April 26, 2023 at 9:34 a.m.

HELPING TO HEAL

Meet Noelle Marie, the new diocesan victim assistance coordinator
Noelle Marie, victim assistance coordinator for the Albany Diocese’s Office of Safe Environment, is the initial point of contact for anyone reporting abuse by clergy or religious members in the Albany Diocese. Marie is also an open ear to any victim/survivor calling to talk, where she can “listen and be present” with anyone who reaches out. (Emily Benson photo)
Noelle Marie, victim assistance coordinator for the Albany Diocese’s Office of Safe Environment, is the initial point of contact for anyone reporting abuse by clergy or religious members in the Albany Diocese. Marie is also an open ear to any victim/survivor calling to talk, where she can “listen and be present” with anyone who reaches out. (Emily Benson photo)

By Emily Benson | Comments: 0 | Leave a comment

It takes great empathy to listen openly to someone’s hardest battles in life. Good thing Noelle Marie is on the job.

Amiable and adept in her work, Marie started this February as the new victim assistance coordinator for the Albany Diocese’s Office of Safe Environment. The role makes Marie the initial point of contact for anyone reporting abuse by clergy or religious members in the Albany Diocese.

“I’m walking them through the process of making the report and accompanying them through the process,” Marie told The Evangelist. 

The diocesan Office of Safe Environment also serves as a resource to victim/survivors of abuse, families and children, parish volunteers and staff, focusing on listening to their stories, being a resource for victim/survivors, their families or their parish, and helping to accompany anyone who seeks help with their path to healing. 

For Marie, the past few months in the office have brought around 10 phone calls from victim/survivors. The calls vary from voicing concerns about the church to wanting to find a path to healing, but each case requires Marie to listen and offer support. 

“We’ve had several people call and want to talk to the Bishop (Edward B. Scharfenberger) for different reasons,” she said. “I think to express their dissatisfaction with the business end of things, or some are missing their church and want to claim it back and are looking to speak to a spiritual father to start that process. For some, it’s not the type of thing you can talk to family and friends about.”

Marie joined just a month before the Albany Diocese filed for Chapter 11 bankruptcy protection as a result of the sexual abuse cases brought forward by the Child Victims Act (CVA). The Diocese filed on March 15, becoming the fifth of the eight dioceses in New York to file.

While there hasn’t been a large influx in phone calls from the filing, she said, more victim/survivors have reached out to talk through the church’s decision to file.

“What I’m hearing from victims is it triggers trauma for them,” Marie said, adding that the healing many survivors are reaching out for is part of an ongoing process. “There’s no, ‘Oh, you’re healed!’ It’s fluid; you go up and down … so people are reaching out and they want to be heard. They’re in different places in their journey to healing and trying to negotiate those emotions.”

Marie added that she tries “to listen and be present for a lot of them. If there’s something concrete I can do, like set up a meeting with the Bishop, that’s what I do.”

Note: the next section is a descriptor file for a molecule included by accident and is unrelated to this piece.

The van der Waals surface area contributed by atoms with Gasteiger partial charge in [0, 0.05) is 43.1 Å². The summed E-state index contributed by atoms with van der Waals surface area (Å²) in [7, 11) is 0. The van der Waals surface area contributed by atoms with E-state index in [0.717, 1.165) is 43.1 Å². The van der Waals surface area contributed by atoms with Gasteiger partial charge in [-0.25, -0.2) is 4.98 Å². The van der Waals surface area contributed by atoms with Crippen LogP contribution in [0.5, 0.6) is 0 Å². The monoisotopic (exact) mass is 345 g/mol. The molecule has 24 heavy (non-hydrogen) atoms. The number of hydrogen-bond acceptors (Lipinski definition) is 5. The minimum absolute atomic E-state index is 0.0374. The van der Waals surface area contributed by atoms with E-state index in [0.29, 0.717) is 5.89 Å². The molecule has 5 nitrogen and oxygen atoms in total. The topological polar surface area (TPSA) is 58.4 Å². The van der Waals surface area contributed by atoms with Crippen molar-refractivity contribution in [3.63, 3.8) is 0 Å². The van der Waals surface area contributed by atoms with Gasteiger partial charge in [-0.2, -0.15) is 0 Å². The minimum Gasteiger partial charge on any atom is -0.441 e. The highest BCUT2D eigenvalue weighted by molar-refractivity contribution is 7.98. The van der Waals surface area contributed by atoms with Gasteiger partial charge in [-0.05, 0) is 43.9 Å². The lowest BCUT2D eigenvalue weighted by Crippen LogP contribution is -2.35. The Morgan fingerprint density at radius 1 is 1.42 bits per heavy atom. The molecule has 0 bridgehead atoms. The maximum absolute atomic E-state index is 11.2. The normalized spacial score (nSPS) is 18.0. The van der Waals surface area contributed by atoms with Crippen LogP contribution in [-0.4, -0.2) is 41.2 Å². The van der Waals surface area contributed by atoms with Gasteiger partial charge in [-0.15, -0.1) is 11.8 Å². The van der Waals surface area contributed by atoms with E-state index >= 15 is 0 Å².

Last month, Marie set up a meeting between a victim/survivor and Bishop Scharfenberger to chat. To her, it felt like “a good thing to see.”

“The Bishop was very good at listening to the survivor, and he was very willing to hear whatever he had to say,” Marie said. The Bishop “wasn’t worried about defending the church and is very committed to being a spiritual father, and the survivor was very well spoken and at a place in his healing where he could speak, and felt he could speak for other survivors, and that gave him some healing that he could do that.

“Not everybody can do it,” Marie added, “you have to be in a place where you are OK with yourself, and there’s a lot of damage to people’s self worth in this process they go through. So it’s hard to be seen, much less heard.”

Born and raised in Schenectady, Marie attended parochial school at St. Luke’s Church with her older sister. She obtained an associate’s degree in performing arts from Schenectady County Community College and a bachelor’s in psychology from SUNY Albany. 

For 14 years, Marie worked as a caseworker for Schenectady County Child Protective Services (CPS) and Adult Protective Services (APS). For the past five years she worked for Catholic Charities as a long-term care ombudsman, ensuring clients are receiving safe, high-quality care.

Marie knows the work she does can be taxing, but for her, it’s something she can handle: “We’re all called to do certain things, and I’m kind of thick-skinned. The Holy Spirit has to really push me” to get under it, she said.

“I think I always had a passion for why people behave how they behave,” she added, “and I always had a soft spot for helping people and wanting to heal people.”

For questions, or to speak with Noelle Marie, email [email protected] or call (518) 453-6646.


Comments:

You must login to comment.

250 X 250 AD
250 X 250 AD

Events

April

SU
MO
TU
WE
TH
FR
SA
31
1
2
3
4
5
6
7
8
9
10
11
12
13
28
29
30
1
2
3
4
SUN
MON
TUE
WED
THU
FRI
SAT
SUN MON TUE WED THU FRI SAT
31 1 2 3 4 5 6
7 8 9 10 11 12 13
14 15 16 17 18 19 20
21 22 23 24 25 26 27
28 29 30 1 2 3 4

To Submit an Event Sign in first

Today's Events

No calendar events have been scheduled for today.

250 X 250 AD